Middle class turns to Dems on economy
Filling out a proxy ballot
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KAI RYSSDAL: One day before Super Tuesday, Arizona Senator John McCain has made a new pitch to voters. At a rally in Boston the Republican presidential candidate promised to come up with specific policies to turn the economy around. Said he'll do it by "unleashing the forces of the free market." That right there might be the clearest point of distinction between the Republican and Democratic hopefuls in the race. And with the economy topping the list of issues that voters are concerned about, it could spell trouble for the GOP. Jeremy Hobson reports.
JEREMY HOBSON: Todd Krost, who lives outside Detroit, is a lifelong Republican. But this year, he and his wife, who both work and make about 60 grand between them, are planning to vote for a Democrat. Someone who's addressing their economic concerns. He says all they're hearing from Republican candidates are biographies.
Todd Krost: I'm not so much concerned about that as I am our pocketbook and, you know, what my family's gonna do for the next couple years.
Same goes for Carly Cummings, a small business owner and lifelong Republican from Omaha, Nebraska:
Carly Cummings: Well, I am for less government, but I am also for taking care of everyone and making sure that just that we look out for our fellow man. So I feel like there is more compassion and just more foresight economically on the Democratic side to be able to reach out to a broader variety of people.
The problem for Republican candidates is not just limited to Todd and Carly. It extends to what former Bush speechwriter David Frum calls the middle-middle. Traditionally, Republican suburban or exurban families making about $70,000 a year.
Scott Keeter, of the Pew Research Center, has the numbers to prove it:
Scott Keeter: Over the past few years, we have seen a very large partisan gap in ratings of the national economy. We are now seeing that gap declining somewhat, as more Republicans are saying that they don't think the economy is doing well.
Hobson: So traditionally, Republicans have said the economy is doing fine under this Republican president, and now they're starting to break away and sound more like Democrats?
Keeter: That's right.
Keeter says people are even taking the unusual step of changing their party affiliation. And he says that change is happening most among middle class voters.
Keeter: People tell us they're struggling with the cost of health care and health insurance, the job market in certain places. Increasingly we're hearing concerns about housing.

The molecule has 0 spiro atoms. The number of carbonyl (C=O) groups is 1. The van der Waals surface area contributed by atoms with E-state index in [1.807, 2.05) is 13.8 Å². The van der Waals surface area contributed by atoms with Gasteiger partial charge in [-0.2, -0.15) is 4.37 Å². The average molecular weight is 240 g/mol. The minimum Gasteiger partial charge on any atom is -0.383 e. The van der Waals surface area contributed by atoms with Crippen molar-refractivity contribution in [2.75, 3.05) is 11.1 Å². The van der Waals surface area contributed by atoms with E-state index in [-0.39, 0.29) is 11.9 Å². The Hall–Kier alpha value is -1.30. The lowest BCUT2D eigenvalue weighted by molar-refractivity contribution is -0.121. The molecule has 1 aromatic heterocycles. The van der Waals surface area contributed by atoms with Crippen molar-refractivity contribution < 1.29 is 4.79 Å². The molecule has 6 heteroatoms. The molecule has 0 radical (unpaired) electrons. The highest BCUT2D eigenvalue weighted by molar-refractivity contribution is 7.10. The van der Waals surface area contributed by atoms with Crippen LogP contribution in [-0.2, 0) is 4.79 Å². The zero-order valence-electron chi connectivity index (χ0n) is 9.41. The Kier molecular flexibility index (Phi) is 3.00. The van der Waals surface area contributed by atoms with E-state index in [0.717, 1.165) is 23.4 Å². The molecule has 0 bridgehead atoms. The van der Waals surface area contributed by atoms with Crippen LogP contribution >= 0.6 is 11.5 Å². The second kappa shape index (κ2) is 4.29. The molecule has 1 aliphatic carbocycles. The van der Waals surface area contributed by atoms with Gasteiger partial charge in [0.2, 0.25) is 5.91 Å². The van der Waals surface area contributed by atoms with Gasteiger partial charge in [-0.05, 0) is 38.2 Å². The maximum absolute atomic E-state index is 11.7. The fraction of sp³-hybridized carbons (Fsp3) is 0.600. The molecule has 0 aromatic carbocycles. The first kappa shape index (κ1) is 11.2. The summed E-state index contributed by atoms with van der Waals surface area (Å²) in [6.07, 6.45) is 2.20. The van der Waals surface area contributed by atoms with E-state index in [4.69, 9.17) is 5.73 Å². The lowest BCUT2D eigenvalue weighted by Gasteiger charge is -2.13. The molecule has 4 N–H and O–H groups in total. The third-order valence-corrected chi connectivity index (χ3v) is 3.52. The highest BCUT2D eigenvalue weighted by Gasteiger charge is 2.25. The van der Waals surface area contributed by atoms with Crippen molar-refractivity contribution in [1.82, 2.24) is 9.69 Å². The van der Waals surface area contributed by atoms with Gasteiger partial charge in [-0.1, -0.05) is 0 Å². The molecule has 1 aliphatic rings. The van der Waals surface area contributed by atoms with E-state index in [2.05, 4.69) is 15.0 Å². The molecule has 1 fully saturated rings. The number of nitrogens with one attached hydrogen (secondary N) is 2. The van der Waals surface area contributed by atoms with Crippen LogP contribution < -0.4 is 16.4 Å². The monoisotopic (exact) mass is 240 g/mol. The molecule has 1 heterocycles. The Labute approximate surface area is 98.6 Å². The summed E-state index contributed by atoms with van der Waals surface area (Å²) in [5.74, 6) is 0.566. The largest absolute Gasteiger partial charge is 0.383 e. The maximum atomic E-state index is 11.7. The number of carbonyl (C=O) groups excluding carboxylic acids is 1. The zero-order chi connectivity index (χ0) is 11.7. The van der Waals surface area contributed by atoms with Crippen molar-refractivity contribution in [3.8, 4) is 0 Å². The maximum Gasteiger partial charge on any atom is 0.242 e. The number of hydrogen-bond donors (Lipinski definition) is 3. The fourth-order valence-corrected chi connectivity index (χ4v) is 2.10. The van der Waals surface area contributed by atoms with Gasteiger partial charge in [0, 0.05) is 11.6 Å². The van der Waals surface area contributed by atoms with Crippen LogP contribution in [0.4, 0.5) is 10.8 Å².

Matthew Dowd, who was the chief strategist for the Bush-Cheney re-election campaign in 2004, says this middle-middle is vital.
Matthew Dowd: It's a body of voters that are looking for a candidate and candidates that sort of speak to their, where they are today and their future.
Hobson: Can you win without these people?
Dowd: If you can, it would be a shocking development to think you can win without these voters. In almost every single election that I can think of -- whether it's for governor, for senator, for Congress, for president -- the candidate that carries these voters wins.
Dowd says it's the message. Republicans are still talking about endless tax cuts when they need a new playbook.
Dowd: But I still don't know if they're fully awake to the problem that is brewing out there among the middle class.
Rob Autry is fully awake to it. He's a partner at Public Opinion Strategies, a Republican polling firm. He says there's been a paradigm shift. American voters now see a greater role for government than they did in the Reagan era, and it's time for candidates to speak to that.
Rob Autry: Talking about education, talking about government spending and cracking down on wasteful spending, health care and Republican candidates at the presidential level are talking about health care and controlling cost. Talking about the issues that impact the pocketbooks of middle class voters. I think Republicans have to get back to doing that.
If they don't, he says, some Republicans are fearing a huge swing in the pendulum of power, a la 1980 and the Reagan revolution. And he says it could take quite a while for the party to undo that.
In Washington, I'm Jeremy Hobson for Marketplace.